(Yesterday 07:21 PM)billybobby777 Wrote:  Boise fans definitely won’t fit in with other posters on this board hahahahaha. Boise is definitely not a “conference first” fan like AAC fans. It’s a strange phenomenon. SEC SEC SEC fans were always such a joke to everyone else. I get it kinda...(Southern culture) But AAC fans take the cake. I mean the majority of the posters on here root for the conference over their own team. Some don’t even have a team (Jed) It wasn’t like that when we were called CUSA. Ok, Tallgrass and Big East Homer. Though Tallgrass was a Tulsa fan, BEH didn’t have a team, he rooted for every single school in the conference...except one school that he absolutely hated lol.

What are you even babbling on about. No other fans want their conference to be better? Have you looked at any threads on this board or are you too busy daydreaming about life in the 1986 WAC?

Virtually EVERYONE wants a better conference. Do the majority of ECU fans want to be in a P5 conference like the SEC or the ACC? Yes? Well---why would that be??? Do you think ECU is going to have an easier time getting past Clemson or Alabama than UCF? Oh my gosh!! Why would you want to be in the SEC when the AAC is easier to win???? 03-banghead

Glad you brought this up!
I always wanted ECU In the ACC of course. Why be a bottom feeder In the SEC when you can be a stud in the ACC?

lol...I meant that to be a light hearted jab---but looking at it again, it comes off a little on the harsh side. So I appologize for that. My point was simply that on some level, every fan wants to play in a league where there are lots of interesting games. 04-cheers
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Post: #265
RE: Game Over: AAC shuts the door on Boise
(Yesterday 06:52 PM)Michael in Raleigh Wrote:  
(Yesterday 02:08 PM)BCSvsBS Wrote:  
(Yesterday 02:03 PM)Wedge Wrote:  
(Yesterday 12:22 PM)Attackcoog Wrote:  Correct----its now similar to their shot at making the access bowl under the current system......which, by the way, has been substantially lower than the chances that the AAC champ will get to the access bowl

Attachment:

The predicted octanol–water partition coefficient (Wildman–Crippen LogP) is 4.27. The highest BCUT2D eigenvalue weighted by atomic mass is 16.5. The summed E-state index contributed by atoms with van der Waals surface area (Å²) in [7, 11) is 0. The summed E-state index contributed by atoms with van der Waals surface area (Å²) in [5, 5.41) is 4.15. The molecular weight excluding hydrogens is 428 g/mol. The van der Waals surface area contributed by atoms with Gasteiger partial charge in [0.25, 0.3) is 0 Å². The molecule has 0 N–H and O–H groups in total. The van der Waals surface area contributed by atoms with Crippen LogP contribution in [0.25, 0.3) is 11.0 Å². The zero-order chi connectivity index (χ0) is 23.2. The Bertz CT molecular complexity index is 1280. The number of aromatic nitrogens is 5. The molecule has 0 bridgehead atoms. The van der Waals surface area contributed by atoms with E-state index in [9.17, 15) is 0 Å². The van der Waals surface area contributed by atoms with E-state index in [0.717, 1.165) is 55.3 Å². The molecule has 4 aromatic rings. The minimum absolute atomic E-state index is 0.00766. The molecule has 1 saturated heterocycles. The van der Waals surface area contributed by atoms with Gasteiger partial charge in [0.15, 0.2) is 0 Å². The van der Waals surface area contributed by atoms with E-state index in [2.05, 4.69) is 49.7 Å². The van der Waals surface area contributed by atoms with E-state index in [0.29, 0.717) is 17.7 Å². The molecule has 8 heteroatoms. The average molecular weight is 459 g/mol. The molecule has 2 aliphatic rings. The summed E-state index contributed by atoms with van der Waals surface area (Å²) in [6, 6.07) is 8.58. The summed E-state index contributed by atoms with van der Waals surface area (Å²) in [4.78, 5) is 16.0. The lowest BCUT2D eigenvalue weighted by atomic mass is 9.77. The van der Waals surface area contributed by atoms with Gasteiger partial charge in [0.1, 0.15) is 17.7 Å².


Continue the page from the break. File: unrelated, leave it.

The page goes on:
That's not it.

The most important factor, by far, in the committee's selection of teams for the access bowl has been: Having the fewest losses. That won't change no matter how many teams are in the playoff.

Trying to collect every non-P5 team with a shot at the playoff and putting them all in the same conference would be counterproductive. More good teams in the same conference means more good teams taking more losses. It would greatly increase the possibility of the conference champ having more losses than the champs of other conferences and watching the champ of some other conference snag that playoff spot -- unless a conference has some conspiracy where one team is designated the playoff contender for that year and the other good teams (or, ahem, the referees) just let the designated team win. But I wouldn't count on that conspiracy happening very often.

So you're saying it's ok for the "Power Conferences" to scream strength for schedule but, not for the American Conference. I see what you did there. Hypocritical much?

It took it to mean that this is how the committee operates.

Seriously, if the AAC's champ has the same number of losses as another G5 league's champ, the AAC champ would get the Access Bowl/CFP bid. But that's as far as strength of schedule will take an AAC team with the way the committee operates.

If, say, the Sun Belt champion has the fewest losses among all the G5 champs, that SB champ is in.

That's it, except in unusual circumstances.

However you look at the relative conference strength, it's not a good reason for a playoff-contending team to switch conferences.

Two ways of looking at it:

(A) Every G5 champ has the same chance to be selected if they have fewer losses than the other G5 champs.

-or-

(B) The AAC is far better at football than CUSA/MAC/MWC/SBC, thus its difficult schedules make its champ always most deserving of selection, even if other champs have one fewer loss.